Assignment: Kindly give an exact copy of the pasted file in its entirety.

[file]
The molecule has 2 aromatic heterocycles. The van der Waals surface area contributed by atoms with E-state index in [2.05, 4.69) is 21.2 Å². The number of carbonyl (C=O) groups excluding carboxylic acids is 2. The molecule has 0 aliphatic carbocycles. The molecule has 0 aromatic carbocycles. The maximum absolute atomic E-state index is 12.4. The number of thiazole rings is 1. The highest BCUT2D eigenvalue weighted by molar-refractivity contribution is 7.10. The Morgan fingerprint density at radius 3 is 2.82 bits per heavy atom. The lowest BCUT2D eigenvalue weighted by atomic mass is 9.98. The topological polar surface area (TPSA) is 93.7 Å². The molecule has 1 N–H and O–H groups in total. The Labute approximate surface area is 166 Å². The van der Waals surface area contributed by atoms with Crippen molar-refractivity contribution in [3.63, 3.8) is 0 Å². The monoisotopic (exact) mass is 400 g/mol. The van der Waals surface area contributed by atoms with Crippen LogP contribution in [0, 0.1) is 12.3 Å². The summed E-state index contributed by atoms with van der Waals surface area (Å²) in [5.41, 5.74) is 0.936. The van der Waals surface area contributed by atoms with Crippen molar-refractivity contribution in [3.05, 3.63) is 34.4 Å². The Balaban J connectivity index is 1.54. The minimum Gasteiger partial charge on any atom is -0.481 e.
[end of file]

The molecule has 2 aromatic heterocycles. The van der Waals surface area contributed by atoms with E-state index in [2.05, 4.69) is 21.2 Å². The number of carbonyl (C=O) groups excluding carboxylic acids is 2. The molecule has 0 aliphatic carbocycles. The molecule has 0 aromatic carbocycles. The maximum absolute atomic E-state index is 12.4. The number of thiazole rings is 1. The highest BCUT2D eigenvalue weighted by molar-refractivity contribution is 7.10. The Morgan fingerprint density at radius 3 is 2.82 bits per heavy atom. The lowest BCUT2D eigenvalue weighted by atomic mass is 9.98. The topological polar surface area (TPSA) is 93.7 Å². The molecule has 1 N–H and O–H groups in total. The Labute approximate surface area is 166 Å². The van der Waals surface area contributed by atoms with Crippen molar-refractivity contribution in [3.63, 3.8) is 0 Å². The monoisotopic (exact) mass is 400 g/mol. The van der Waals surface area contributed by atoms with Crippen LogP contribution in [0, 0.1) is 12.3 Å². The summed E-state index contributed by atoms with van der Waals surface area (Å²) in [5.41, 5.74) is 0.936. The van der Waals surface area contributed by atoms with Crippen molar-refractivity contribution in [3.05, 3.63) is 34.4 Å². The Balaban J connectivity index is 1.54. The minimum Gasteiger partial charge on any atom is -0.481 e.